The essential character of the Gothic period, particularly at the outset, was the predominance of architecture; all the other arts were determined by it. The character of the Gothic visual aesthetic was one of immense vitality; it was spikily linear and restlessly active. Informed by the scholasticism and mysticism of the Middle Ages, it reflected the exalted religious intensity, the pathos, and the self-intoxication with logical formalism that were the essence of the medieval. Gothic style was the dominant structural and aesthetic mode in Europe for a period of up to 400 years.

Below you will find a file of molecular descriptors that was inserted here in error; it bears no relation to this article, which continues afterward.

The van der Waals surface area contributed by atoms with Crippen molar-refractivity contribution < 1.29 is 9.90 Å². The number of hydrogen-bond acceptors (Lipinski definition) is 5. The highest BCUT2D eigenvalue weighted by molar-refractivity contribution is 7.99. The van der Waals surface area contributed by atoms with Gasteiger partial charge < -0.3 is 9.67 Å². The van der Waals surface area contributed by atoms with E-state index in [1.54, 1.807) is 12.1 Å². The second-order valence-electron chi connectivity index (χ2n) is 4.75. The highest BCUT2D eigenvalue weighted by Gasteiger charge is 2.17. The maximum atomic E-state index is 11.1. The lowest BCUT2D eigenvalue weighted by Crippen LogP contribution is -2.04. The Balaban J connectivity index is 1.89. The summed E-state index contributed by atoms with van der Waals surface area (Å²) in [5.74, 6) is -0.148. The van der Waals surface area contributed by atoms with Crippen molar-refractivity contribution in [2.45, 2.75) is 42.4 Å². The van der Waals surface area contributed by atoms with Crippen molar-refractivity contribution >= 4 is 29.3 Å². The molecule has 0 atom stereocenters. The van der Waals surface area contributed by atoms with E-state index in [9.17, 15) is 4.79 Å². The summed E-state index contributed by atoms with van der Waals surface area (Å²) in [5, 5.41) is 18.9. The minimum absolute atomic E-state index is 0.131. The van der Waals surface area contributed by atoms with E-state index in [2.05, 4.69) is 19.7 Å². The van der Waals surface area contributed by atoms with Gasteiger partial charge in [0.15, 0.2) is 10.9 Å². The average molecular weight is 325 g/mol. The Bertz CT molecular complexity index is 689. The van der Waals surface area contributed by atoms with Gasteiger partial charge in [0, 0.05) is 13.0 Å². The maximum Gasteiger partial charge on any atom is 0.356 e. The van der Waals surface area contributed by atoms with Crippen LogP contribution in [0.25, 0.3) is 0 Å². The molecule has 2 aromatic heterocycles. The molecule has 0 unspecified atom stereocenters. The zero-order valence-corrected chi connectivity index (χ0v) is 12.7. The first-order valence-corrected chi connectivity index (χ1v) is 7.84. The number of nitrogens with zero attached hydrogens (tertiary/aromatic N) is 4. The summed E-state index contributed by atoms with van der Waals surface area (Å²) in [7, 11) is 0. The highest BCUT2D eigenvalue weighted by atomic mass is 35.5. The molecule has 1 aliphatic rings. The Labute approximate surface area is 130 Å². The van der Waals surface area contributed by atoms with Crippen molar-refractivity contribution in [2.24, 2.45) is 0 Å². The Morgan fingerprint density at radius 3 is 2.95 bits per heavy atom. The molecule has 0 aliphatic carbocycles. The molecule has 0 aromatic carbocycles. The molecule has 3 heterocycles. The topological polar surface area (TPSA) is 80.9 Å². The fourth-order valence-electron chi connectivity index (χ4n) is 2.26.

The Columbia Electronic Encyclopedia, 6th ed. Copyright © 2012, Columbia University Press. All rights reserved.